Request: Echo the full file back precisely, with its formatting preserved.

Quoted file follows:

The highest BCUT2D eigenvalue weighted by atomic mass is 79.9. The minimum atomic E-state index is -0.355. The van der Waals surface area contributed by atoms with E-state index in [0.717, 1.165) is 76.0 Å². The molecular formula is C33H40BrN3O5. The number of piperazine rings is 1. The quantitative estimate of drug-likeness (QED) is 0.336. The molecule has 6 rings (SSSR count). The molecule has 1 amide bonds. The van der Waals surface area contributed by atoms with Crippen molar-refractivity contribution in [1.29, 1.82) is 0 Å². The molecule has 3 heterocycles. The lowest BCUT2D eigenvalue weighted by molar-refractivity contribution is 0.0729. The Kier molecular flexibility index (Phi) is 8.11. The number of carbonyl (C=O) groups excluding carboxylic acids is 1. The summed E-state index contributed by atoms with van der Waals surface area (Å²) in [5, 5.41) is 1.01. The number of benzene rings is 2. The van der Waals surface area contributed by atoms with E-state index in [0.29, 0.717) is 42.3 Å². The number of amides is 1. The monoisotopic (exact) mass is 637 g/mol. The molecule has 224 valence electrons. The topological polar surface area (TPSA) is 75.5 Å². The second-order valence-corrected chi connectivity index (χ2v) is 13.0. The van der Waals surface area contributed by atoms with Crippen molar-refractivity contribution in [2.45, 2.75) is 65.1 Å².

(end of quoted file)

The highest BCUT2D eigenvalue weighted by atomic mass is 79.9. The minimum atomic E-state index is -0.355. The van der Waals surface area contributed by atoms with E-state index in [0.717, 1.165) is 76.0 Å². The molecular formula is C33H40BrN3O5. The number of piperazine rings is 1. The quantitative estimate of drug-likeness (QED) is 0.336. The molecule has 6 rings (SSSR count). The molecule has 1 amide bonds. The van der Waals surface area contributed by atoms with Crippen molar-refractivity contribution in [1.29, 1.82) is 0 Å². The molecule has 3 heterocycles. The lowest BCUT2D eigenvalue weighted by molar-refractivity contribution is 0.0729. The Kier molecular flexibility index (Phi) is 8.11. The number of carbonyl (C=O) groups excluding carboxylic acids is 1. The summed E-state index contributed by atoms with van der Waals surface area (Å²) in [5, 5.41) is 1.01. The number of benzene rings is 2. The van der Waals surface area contributed by atoms with E-state index in [0.29, 0.717) is 42.3 Å². The number of amides is 1. The monoisotopic (exact) mass is 637 g/mol. The molecule has 224 valence electrons. The topological polar surface area (TPSA) is 75.5 Å². The second-order valence-corrected chi connectivity index (χ2v) is 13.0. The van der Waals surface area contributed by atoms with Crippen molar-refractivity contribution in [2.45, 2.75) is 65.1 Å².